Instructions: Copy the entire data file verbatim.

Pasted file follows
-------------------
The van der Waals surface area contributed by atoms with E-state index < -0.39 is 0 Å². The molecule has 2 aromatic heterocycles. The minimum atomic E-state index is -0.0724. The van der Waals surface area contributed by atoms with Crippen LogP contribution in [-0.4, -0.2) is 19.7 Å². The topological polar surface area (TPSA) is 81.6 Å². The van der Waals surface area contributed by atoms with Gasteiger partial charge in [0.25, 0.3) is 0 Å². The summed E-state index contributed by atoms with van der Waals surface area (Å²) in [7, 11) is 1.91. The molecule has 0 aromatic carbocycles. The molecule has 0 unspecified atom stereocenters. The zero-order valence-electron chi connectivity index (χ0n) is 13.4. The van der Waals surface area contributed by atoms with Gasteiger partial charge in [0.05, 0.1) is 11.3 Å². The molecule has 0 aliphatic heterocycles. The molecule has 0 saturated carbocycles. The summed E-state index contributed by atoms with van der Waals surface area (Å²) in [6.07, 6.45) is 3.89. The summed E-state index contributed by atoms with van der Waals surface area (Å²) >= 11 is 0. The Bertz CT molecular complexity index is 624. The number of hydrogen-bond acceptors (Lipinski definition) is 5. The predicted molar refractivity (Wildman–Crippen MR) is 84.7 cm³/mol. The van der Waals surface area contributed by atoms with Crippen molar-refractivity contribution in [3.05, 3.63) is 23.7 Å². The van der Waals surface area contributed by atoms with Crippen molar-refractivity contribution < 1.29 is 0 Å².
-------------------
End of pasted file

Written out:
The van der Waals surface area contributed by atoms with E-state index < -0.39 is 0 Å². The molecule has 2 aromatic heterocycles. The minimum atomic E-state index is -0.0724. The van der Waals surface area contributed by atoms with Crippen LogP contribution in [-0.4, -0.2) is 19.7 Å². The topological polar surface area (TPSA) is 81.6 Å². The van der Waals surface area contributed by atoms with Gasteiger partial charge in [0.25, 0.3) is 0 Å². The summed E-state index contributed by atoms with van der Waals surface area (Å²) in [7, 11) is 1.91. The molecule has 0 aromatic carbocycles. The molecule has 0 unspecified atom stereocenters. The zero-order valence-electron chi connectivity index (χ0n) is 13.4. The van der Waals surface area contributed by atoms with Gasteiger partial charge in [0.05, 0.1) is 11.3 Å². The molecule has 0 aliphatic heterocycles. The molecule has 0 saturated carbocycles. The summed E-state index contributed by atoms with van der Waals surface area (Å²) in [6.07, 6.45) is 3.89. The summed E-state index contributed by atoms with van der Waals surface area (Å²) >= 11 is 0. The Bertz CT molecular complexity index is 624. The number of hydrogen-bond acceptors (Lipinski definition) is 5. The predicted molar refractivity (Wildman–Crippen MR) is 84.7 cm³/mol. The van der Waals surface area contributed by atoms with Crippen molar-refractivity contribution in [3.05, 3.63) is 23.7 Å². The van der Waals surface area contributed by atoms with Crippen molar-refractivity contribution < 1.29 is 0 Å².